3. Kudankulam 2, VVER 2 x 1000 = 2000

Target by 2020AD = 20,000 MWe


Reactor                                                                                                              Capacity

1 Apsara (Trombay)                                                                                        1MW

2 Cirus (Trombay)                                                                                           40 MW

  1. Zerlina (Trombay) 100 W
  2. Purnima 2 (Trombay) 100W
  3. Purnima 3 (Trombay) 100W
  4. Kamini (Kalpakkam) 30 KW

7 Dhruva (Trombay)                                                                                       100 MW

  1. FBTR (Kalpakkam) 42MW


Location                                                                                                            Capacity in tonnes

  1. Trombay 30
  2. Tarapore 100
  3. Kalpakkam 1 Laboratory scale
  4. Kalpakkam2 125


Location                                                                                                            Capacity/year

  1. NFC Hyderabad 90 MT
  2. Trombay Sufficient for Dhruva, Cirus & FBTR fuel pins
  3. Turamdih (Bihar) Yet to start


Location                                                                                                             Capacity in MW/year

  1. Nangal (Punjab) 14
  2. Tuticorin (Tamil Nadu) 49
  3. Baroda (Gujarat) 45
  4. Kota (Rajasthan) 85
  5. Talcher (Orissa) Very little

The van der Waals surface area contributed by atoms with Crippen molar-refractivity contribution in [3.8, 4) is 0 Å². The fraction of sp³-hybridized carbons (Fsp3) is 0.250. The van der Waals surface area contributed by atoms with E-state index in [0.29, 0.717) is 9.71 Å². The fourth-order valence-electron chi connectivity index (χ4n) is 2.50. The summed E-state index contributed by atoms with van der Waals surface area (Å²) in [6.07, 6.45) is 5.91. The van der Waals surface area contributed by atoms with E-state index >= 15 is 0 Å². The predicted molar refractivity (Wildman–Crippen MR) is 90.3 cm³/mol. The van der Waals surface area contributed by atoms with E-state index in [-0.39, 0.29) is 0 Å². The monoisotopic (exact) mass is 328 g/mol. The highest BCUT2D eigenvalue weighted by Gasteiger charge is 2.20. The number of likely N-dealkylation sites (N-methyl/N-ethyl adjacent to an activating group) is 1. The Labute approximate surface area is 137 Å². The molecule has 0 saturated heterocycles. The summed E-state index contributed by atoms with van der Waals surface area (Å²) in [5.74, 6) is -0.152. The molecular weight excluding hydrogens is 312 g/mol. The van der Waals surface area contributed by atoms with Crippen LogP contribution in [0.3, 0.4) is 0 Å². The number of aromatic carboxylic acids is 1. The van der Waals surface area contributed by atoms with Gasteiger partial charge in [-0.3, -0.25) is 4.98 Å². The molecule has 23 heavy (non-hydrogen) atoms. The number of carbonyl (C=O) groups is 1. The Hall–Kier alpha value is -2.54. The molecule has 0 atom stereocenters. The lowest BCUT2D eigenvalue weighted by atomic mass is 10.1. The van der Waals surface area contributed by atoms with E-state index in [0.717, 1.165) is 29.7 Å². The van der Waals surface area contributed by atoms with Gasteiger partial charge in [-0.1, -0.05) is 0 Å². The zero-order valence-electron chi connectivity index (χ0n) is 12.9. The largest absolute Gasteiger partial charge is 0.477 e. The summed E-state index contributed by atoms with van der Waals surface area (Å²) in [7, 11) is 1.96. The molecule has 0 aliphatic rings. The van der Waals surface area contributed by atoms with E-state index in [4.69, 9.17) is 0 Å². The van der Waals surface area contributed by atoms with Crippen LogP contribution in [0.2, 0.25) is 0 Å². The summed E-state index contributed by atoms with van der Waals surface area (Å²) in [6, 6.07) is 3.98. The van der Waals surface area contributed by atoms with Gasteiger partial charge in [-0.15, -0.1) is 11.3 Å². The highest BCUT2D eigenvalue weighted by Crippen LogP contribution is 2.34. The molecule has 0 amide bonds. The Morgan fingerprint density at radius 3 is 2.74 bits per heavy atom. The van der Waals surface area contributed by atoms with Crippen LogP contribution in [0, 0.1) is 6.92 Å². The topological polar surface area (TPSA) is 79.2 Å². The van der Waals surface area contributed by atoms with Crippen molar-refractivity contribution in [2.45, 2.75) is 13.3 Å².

6. Tal (Maharashtra) 100
  7. Munuguru (Andhra) 185
  8. Hazira (Gujarat) 100


  1. Indian Rare Earths Limited, Bombay
  2. Rare Earths Plant, Alwaye (Kerala)
  3. Mineral Separation Plant, Chavara (Kerala), Manavalakuruchi, (Tamil Nadu)
  4. Orissa Sands Complex, Chatrapur (Orissa)
  5. Uranium Corporation of India Turamdih, Jaduguda (Bihar)


Spin-offs from R&D in nuclear science contribute to national development which have social and economic relevance. Many spin-off technologies generated by multi-disciplinary research have contributed to agriculture, medicine, biotechnology, electronics and metallurgy. Some of the spin-offs are: a supercomputing system ANUPAM based on parallel processing techniques with fastest computing speed; an intelligent Braille Interpreter system, a product of social relevance which is of practical assistance to visually handicapped; antenna systems designed and fabricated for control of 45 m dia parabolic dishes of Giant Metrewave Radio Telescope (GMRT) installed at Pune; advanced remote handling and robotic devices and servo manipulators, for applications in industry; various scintigraphic techniques used in organ imaging and medical diagnosis and treatment.


  1. Operational Reactor

S.No.      Name of the Nuclear Plant                Types of Reactor           Unit                   Capacity              Remarks

5.15        TAPS (Tarapore)                                   boiling H20                      1 and 2              2x160Mw             US assistance

5.16        RAPS(Rawatbha; Rajasthan.)            reactor (BWR)                  1,2,3,4, 1,2       4x220Mw             Indigenous

5.17        Madras Atomic Power Plant               PHWR                               1,2                     2×220 Mw            Indigenous